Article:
You just spent several years getting your college degree and now the reality of adulthood is setting in.
Not only do you have to find a job, but you have to figure out how to manage your finances, develop professional connections, and so much more.
College was the easy part – Adulthood is the real challenge.
That’s why I’m listing my top seven things to do after college graduation so that you feel as prepared as you possibly can to take on all these new life obstacles.
Join a Young Professionals Meetup in Your Area
If you’ve never visited Meetup, then stop what you’re doing and go check it out.
This site allows you to search for groups by interest and location so that you can get plugged into the community and start establishing connections.
From yoga groups to singles mixers, there’s literally something for everyone.
It might be enticing to sign up for several of these meetups, especially if you just moved to a new area and want to make new friends, but don’t spread yourself too thin! It’s great to have activities to go to, but you also have other things to focus on.
That’s why I recommend making a young professionals meetup a priority at first.
Here, you’ll find like-minded individuals who are around the same age as you. It’s a great networking opportunity to see if anyone is hiring, get a feel for where the best jobs are, and to bounce ideas off of people who have walked the same path you’re on.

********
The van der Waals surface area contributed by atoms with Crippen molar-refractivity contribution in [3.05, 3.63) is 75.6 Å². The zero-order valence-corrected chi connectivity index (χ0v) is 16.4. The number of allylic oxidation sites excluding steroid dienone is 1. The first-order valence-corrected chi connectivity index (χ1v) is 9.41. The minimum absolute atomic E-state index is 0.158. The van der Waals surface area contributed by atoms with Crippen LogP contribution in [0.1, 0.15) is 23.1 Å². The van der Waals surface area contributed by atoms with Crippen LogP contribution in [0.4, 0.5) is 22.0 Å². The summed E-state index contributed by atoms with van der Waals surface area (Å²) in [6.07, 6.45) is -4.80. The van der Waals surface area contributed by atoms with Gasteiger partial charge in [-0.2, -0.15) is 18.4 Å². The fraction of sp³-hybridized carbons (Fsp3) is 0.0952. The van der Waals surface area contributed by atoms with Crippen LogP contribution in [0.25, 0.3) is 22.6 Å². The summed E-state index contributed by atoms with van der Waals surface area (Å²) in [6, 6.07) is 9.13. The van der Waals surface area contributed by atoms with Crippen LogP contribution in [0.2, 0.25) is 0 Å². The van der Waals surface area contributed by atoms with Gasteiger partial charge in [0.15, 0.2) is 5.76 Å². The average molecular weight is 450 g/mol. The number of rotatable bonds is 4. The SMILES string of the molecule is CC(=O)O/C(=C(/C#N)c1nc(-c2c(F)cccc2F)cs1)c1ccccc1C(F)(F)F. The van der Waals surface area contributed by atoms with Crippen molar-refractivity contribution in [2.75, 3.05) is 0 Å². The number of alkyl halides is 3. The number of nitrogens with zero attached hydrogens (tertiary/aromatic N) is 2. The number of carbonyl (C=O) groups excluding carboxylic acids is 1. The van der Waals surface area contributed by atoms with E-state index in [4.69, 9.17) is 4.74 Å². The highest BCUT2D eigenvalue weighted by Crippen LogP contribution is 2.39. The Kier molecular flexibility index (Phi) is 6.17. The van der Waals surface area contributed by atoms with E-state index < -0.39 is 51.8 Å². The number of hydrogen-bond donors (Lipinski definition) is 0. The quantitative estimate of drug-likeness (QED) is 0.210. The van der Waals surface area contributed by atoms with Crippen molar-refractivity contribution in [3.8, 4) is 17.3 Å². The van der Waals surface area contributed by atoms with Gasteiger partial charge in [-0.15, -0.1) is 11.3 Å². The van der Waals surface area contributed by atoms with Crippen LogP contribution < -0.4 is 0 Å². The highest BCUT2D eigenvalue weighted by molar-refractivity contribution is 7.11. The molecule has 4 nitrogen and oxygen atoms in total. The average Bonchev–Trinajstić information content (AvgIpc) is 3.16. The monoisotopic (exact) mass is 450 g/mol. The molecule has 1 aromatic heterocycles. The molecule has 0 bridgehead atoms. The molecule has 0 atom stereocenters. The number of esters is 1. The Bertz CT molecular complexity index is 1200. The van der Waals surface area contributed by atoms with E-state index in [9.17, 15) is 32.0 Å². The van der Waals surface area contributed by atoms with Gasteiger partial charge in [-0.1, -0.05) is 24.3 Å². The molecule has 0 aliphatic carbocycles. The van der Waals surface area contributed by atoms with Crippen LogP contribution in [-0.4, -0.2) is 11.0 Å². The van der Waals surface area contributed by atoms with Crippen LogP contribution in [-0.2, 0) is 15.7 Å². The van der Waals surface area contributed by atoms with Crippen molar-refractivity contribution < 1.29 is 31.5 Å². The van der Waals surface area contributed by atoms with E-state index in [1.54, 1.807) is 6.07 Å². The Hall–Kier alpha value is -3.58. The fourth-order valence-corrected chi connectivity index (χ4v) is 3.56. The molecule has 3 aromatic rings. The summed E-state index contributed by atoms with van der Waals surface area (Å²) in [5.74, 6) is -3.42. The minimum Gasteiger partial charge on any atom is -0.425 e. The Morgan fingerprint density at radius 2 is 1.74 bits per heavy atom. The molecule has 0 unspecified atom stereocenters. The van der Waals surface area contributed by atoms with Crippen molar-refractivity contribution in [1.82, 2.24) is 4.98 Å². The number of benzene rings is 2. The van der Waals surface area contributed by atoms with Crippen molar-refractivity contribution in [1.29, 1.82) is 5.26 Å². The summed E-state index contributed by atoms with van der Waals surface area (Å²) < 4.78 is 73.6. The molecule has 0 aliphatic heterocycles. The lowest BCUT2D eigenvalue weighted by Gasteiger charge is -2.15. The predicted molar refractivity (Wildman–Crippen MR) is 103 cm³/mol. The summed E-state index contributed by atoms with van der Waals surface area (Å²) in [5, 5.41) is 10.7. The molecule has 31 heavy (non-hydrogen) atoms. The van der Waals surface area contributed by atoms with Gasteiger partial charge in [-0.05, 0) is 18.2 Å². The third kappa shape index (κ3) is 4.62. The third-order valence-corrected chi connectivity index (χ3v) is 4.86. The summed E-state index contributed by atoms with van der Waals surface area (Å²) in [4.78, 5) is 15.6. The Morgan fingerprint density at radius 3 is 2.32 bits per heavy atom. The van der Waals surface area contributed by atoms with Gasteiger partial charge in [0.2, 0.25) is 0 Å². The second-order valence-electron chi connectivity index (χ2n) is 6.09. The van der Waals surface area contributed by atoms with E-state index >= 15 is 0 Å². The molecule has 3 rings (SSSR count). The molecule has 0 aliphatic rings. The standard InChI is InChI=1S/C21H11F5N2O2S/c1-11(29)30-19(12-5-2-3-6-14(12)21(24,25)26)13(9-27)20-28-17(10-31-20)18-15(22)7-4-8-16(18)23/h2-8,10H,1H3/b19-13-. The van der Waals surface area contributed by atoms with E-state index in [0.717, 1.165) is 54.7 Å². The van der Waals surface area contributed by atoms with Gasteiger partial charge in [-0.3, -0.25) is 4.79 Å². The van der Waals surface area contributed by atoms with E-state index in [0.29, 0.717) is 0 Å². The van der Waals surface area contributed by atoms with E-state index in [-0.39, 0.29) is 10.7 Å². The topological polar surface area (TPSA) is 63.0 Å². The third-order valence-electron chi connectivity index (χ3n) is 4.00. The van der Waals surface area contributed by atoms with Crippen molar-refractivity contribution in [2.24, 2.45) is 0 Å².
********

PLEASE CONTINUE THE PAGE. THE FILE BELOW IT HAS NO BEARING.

Give Your Resume a Solid Makeover
Let’s be honest – the resume you created in college could probably use some help.
One of the biggest mistakes that recent grads make on resumes is not tailoring it to the job they are applying for. Instead, they make one blanket resume, send it to employers, and expect to hear a response.
Although that might work for some jobs, the reality is that the market is changing and employers want to see specifically why you are a good fit for the job.
Yes, tailoring your resume is going to take extra time, but it’s also going to give you a better chance of getting hired.
When you’re recreating your resume, think of actionable words that you can use. Bonus points if you include measurable outcomes! All of this data can come from internships, volunteer work, part-time jobs, freelancing, class projects, or anything else you participated in during your college years.
At a loss?
Start with some of your skills. What are the things that you’re good at? For example, are you proficient in Microsoft Office? That’s a skill that would be beneficial to put on your resume.